So far this year, exceptional storms have sent 82 billion gallons of runoff washing into the Pacific from the Los Angeles area. Not only is that a colossal waste of water in a state that spends vast sums to bring water in, but it’s also a pollutant, with the runoff picking up all sorts of junk on its way to the ocean. At schools like Open Charter Elementary School, runoff flows across big blacktopped surfaces, mixing with oil dropped by buses and cars before getting into storm drains, locals creeks, and backyards. In a nutshell, yuck. So TreePeople set to work constructing an 110,000-gallon rainwater cistern, hooked to a water treatment system, which would irrigate lush new landscaping around the school. ...Completed in the winter of 2004, the school is both greener—literally and figuratively—and cooler, thanks to the reduction in asphalt surfaces and increase in shade. The Open Charter Cistern cost $500,000, but a recent ABC News report indicates that California government and businesses are considering the viability of similar projects. TreePeople, a non-profit, is also responsible for several other stormwater management systems around LA (at parks, homes, and other schools), and they run educational programs, too. Many thanks to Brad Gibson for the tip! ::TreePeople [by KK]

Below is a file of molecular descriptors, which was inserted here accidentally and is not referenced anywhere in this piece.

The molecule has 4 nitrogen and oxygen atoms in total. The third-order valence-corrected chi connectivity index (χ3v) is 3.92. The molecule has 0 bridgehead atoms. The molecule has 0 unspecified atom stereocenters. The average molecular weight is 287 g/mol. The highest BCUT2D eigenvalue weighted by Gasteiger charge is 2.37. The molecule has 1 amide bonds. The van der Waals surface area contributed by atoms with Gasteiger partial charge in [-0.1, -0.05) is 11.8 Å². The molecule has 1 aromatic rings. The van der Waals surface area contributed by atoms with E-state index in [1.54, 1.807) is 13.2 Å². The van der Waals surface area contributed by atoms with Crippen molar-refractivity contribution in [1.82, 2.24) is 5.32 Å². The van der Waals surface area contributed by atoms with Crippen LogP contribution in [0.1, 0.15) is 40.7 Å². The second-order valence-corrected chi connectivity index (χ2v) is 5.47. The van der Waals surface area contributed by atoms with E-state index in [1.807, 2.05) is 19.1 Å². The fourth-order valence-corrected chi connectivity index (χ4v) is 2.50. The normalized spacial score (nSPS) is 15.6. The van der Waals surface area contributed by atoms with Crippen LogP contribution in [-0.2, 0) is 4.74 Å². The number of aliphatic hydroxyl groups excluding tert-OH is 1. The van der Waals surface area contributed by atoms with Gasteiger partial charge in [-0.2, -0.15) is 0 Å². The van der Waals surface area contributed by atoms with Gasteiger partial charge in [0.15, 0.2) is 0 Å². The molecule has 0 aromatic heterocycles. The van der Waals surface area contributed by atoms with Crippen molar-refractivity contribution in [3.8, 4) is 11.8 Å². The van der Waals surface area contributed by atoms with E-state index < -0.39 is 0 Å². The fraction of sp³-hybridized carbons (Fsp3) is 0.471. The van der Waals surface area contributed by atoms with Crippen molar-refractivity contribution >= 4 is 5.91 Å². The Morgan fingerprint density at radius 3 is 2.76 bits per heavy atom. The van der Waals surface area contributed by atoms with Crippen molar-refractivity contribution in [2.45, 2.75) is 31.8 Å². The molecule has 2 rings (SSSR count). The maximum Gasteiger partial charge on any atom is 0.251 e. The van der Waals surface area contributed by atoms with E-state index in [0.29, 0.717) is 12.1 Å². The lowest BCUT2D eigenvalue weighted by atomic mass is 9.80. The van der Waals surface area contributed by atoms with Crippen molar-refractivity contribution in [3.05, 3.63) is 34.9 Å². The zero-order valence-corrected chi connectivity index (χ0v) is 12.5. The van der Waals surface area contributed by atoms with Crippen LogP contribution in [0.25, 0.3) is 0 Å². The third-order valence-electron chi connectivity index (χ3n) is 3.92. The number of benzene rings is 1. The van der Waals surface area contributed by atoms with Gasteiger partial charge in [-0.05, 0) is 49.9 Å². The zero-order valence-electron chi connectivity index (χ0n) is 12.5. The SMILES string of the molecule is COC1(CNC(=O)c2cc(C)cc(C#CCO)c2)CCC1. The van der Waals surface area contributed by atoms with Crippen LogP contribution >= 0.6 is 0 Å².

Build your own rainwater cistern with instructions in the Building with Awareness video.